- Rosatom declassified order for the R-5 rocket production.
- R-5 is the predecessor of Kalibr.
- Currently there are five nuclear capable systems created under Putin.
Rosatom declassified documents pertaining to the highly secretive Russian rocket R-5. Rosatom is a Russian state corporation headquartered in Moscow that specializes in nuclear energy. The rocket R-5 is the predecessor of the Russian Calibr. The R-5 was originally a development of OKB-1 as a single-stage missile with a detachable warhead reentry vehicle. The R-5M was a nuclear armed missile– the first nuclear missile to be deployed by the Soviet Union– with greater payload and weight but better reliability than its predecessor.
The Kalibr-M, a cruise missile with a maximum firing range of more than 4,500 km is being developed for the Russian Navy and can be fitted on nuclear submarines, including Russia’s latest Yasen-class line. Kalibr is similar to US Tomahawk missiles. The Tomahawk Land Attack Missile is a long-range, all-weather, jet-powered, subsonic cruise missile that is primarily used by the US Navy and the Royal Navy in ship- and submarine-based land-attack operations.
The documents had the highest level of security classification dated August 17, 1955. One of the documents is an order by the Soviets to create 40 R-5 Systems with nuclear warheads. The OKB-52 Soviet design bureau was responsible for the highly secretive project. It was founded in 1944 to develop rockets for the Red Army.
At the time Vladimir Chalomey was in charge of the OKB-52 and the classified task. Chelomey was a Soviet mechanics scientist, aviation and missile engineer. He invented the very first Soviet pulse jet engine and was responsible for the development of the world’s first anti-ship cruise missiles and ICBM complexes like the UR-100, UR-200, UR-500 and UR-700.
Officially, the atomic program started in the Soviet Union in 1945, right after World War II. In 1946, Yuli Khariton was appointed by Kurchatov as the atomic program head. The secret Soviet nuclear site was Arzamas-16. In 1949, the Soviets conducted their first nuclear test, code-named ‘RDS-1’ at the Semipalatinsk test site.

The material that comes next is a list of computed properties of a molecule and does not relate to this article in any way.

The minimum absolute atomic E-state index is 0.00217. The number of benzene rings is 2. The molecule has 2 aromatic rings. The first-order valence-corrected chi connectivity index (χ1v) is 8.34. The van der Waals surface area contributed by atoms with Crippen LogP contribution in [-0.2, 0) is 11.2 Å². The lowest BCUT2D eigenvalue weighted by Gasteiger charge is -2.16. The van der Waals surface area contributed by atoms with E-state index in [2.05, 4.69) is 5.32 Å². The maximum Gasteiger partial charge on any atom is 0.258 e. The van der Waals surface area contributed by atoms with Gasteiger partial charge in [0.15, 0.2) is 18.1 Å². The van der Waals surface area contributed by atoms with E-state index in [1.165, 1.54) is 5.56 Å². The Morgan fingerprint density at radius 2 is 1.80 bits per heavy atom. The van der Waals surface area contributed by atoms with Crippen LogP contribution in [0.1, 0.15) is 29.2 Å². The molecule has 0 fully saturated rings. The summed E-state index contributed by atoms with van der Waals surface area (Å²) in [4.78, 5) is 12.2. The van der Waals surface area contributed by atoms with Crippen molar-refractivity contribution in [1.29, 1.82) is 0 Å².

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R-5 was equipped with RDS-4, which was a Soviet nuclear bomb, first tested in 1953 in Semipalatinsk. The first system launch occurred in 1957. R-5 officially started being used by the Soviet Navy in 1962.
Russian President Vladimir Putin ressurrected the nuclear program. Earlier this year, Russia pulled out from the nuclear treaty, paving the way for the development of new nuclear weapons.
In November, a report was released by the Nuclear Threat Initiative (NTI), Russia’s New Nuclear Weapon Delivery Systems, authored by Jill Hruby, NTI’s Sam Nunn Distinguished Fellow and a former director of Sandia National Laboratorie. The report outlines the new nuclear systems in Russia under Putin’s doctrine.
1) The new ICBM called the Sarmat 6 is a replacement for the R-36M2 Voevoda ICBM (SS-18 by NATO). RS-28 Sarmat is a liquid-fueled, multiple-warhead ICBM. (2018)
2) Kinzhal hypersonic short-range ballistic missile launched from a high-speed aircraft, modified Iskander-M short-range (400 km to 500 km, 250 mi to 310 mi), nuclear-capable ballistic missile using a solid-propellant rocket with small fins for maneuverability. (2018)
3) Avangard Boost-Glide Hypersonic Missile. Putin announced the system went into serial production this year.
4) Tsirkon is the 3M22, a scramjet powered maneuvering anti-ship hypersonic cruise missile developed by Russia. (2019)
It is clear Russia is on a nuclear trajectory and Putin’s fascination with nuclear weapons development and military might is on the same level as during the Cold War era.